Is brain circuitry linked with early symptoms of autism spectrum disorder?

Last updated 14 January 2024
toddler playing with toy

Researchers in San Diego, USA, have studied the relationship between brain network connectivity and emerging autism spectrum disorder (ASD) symptoms in toddlers aged 17-45 months with (n=24) or without (n=23) ASD. Bosi Chen and colleagues collected functional MRI data from children during their sleep, and investigated intrinsic functional connectivity both within and between the resting-state functional networks. They found greater between-network functional connectivity involving visual and sensorimotor circuits in those with ASD compared to typically developing toddlers. This increase in visual-sensorimotor connectivity was associated with more autism symptoms.

“Our finding of greater connectivity between visual and sensorimotor networks may be related to the sensory processing abnormalities experienced by a large proportion of young children with ASD”, explains Chen. “Early difficulties with sensory processing can also have a downstream effect on later problems with language and social skills.”

This study is limited by its small sample size and the lack of appropriate measures of sensory processing abnormalities in ASD. The researchers also did not study whether there were any differences in sleep stage between the two groups when collecting the fMRI data. Nevertheless, this study constitutes the first characterization of large-scale resting-state functional networks in children of this age group with ASD.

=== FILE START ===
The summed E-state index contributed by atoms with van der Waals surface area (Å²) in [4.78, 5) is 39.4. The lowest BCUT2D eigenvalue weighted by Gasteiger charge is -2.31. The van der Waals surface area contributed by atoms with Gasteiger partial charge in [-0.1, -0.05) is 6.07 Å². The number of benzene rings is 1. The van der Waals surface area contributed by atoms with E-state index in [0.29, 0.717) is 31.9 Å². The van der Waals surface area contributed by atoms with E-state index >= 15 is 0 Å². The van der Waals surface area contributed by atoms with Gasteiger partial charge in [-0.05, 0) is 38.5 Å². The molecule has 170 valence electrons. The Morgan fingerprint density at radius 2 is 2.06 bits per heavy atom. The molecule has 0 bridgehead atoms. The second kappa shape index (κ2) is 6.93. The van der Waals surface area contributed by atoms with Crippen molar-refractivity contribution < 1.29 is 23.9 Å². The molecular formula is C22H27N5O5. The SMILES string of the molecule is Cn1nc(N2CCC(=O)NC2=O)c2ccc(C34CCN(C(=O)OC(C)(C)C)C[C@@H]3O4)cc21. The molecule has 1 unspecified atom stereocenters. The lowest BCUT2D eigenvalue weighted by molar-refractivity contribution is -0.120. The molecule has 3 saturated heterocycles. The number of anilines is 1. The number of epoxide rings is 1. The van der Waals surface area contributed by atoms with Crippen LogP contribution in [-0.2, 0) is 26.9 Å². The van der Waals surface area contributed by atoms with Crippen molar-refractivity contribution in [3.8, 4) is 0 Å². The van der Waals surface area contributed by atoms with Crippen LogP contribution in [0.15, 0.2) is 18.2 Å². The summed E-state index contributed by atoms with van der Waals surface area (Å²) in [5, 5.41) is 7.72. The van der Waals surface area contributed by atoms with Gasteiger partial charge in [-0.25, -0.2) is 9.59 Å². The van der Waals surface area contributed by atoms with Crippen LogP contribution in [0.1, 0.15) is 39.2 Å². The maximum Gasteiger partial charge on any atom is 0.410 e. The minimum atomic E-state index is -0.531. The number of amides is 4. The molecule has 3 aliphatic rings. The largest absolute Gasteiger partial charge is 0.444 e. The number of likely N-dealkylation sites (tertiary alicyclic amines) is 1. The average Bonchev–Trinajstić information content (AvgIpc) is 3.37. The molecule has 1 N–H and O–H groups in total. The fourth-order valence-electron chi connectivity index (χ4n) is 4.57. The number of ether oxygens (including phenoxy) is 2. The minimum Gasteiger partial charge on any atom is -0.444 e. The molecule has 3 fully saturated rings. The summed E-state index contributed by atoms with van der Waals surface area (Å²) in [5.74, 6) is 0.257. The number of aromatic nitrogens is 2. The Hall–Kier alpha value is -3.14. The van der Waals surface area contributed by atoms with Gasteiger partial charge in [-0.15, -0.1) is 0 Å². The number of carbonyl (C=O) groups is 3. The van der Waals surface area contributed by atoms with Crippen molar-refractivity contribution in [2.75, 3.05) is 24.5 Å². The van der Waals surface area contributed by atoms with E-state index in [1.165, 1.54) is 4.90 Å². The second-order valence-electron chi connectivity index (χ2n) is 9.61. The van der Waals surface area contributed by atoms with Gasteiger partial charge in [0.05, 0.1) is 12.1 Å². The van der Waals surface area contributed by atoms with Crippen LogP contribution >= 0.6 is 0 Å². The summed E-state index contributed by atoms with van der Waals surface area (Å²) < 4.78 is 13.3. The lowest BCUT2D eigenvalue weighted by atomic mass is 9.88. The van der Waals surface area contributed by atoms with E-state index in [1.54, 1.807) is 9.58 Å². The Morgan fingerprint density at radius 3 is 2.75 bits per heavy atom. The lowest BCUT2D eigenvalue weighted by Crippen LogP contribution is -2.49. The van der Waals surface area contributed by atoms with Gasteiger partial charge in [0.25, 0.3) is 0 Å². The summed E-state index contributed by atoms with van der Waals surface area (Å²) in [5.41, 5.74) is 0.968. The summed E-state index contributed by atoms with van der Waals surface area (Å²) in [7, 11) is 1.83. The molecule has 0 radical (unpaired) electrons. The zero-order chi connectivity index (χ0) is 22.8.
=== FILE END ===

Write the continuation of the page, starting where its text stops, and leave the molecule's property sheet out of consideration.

“Our identification of differences in network connectivity in toddlers with ASD highlights the impact of dysfunctional connectivity within primary sensory circuits on autism symptomatology”, says Chen. “These findings might potentially guide the development of interventions targeting these brain networks early in life, such as by using non-invasive neurostimulation techniques.”

Referring to

Chen, B., Linke, A., Olson, L., Ibarra, C., Reynolds, S., Müller, R-A., Kinnear, M. & Fishman, I. (2020), Greater functional connectivity between sensory networks is related to symptom severity in toddlers with autism spectrum disorder. J. Child Psychol. Psychiatr. doi: 10.1111/jcpp.13268.


Functional MRI: This technique measures metabolic activity in the brain by detecting changes in blood flow. This approach is possible because when an area of the brain is in use, the blood flow to that region increases.


Functional connectivity: The amount by which brain areas are thought to be connected, based on the fact they are active at the same time.

Dr Jessica Edwards
Jessica received her MA in Biological Sciences and her DPhil in Neurobehavioural Genetics from the University of Oxford (Magdalen College). After completing her post-doctoral research, she moved into scientific editing and publishing, first working for Spandidos Publications (London, UK) and then moving to Nature Publishing Group. Jessica is now a freelance editor and science writer, and started writing for “The Bridge” in December 2017.


I just read the above article briefly.
I work with children as a public health nurse and do development checks in young children. I have noticed children as young as 3 months who have significant head lag often are on asd spectrum at their 18 months check.
Also babies with feeding difficulties often have asd diagnosis by the time they are two. These symptoms of ASD are evident from early age when you look closely enough.

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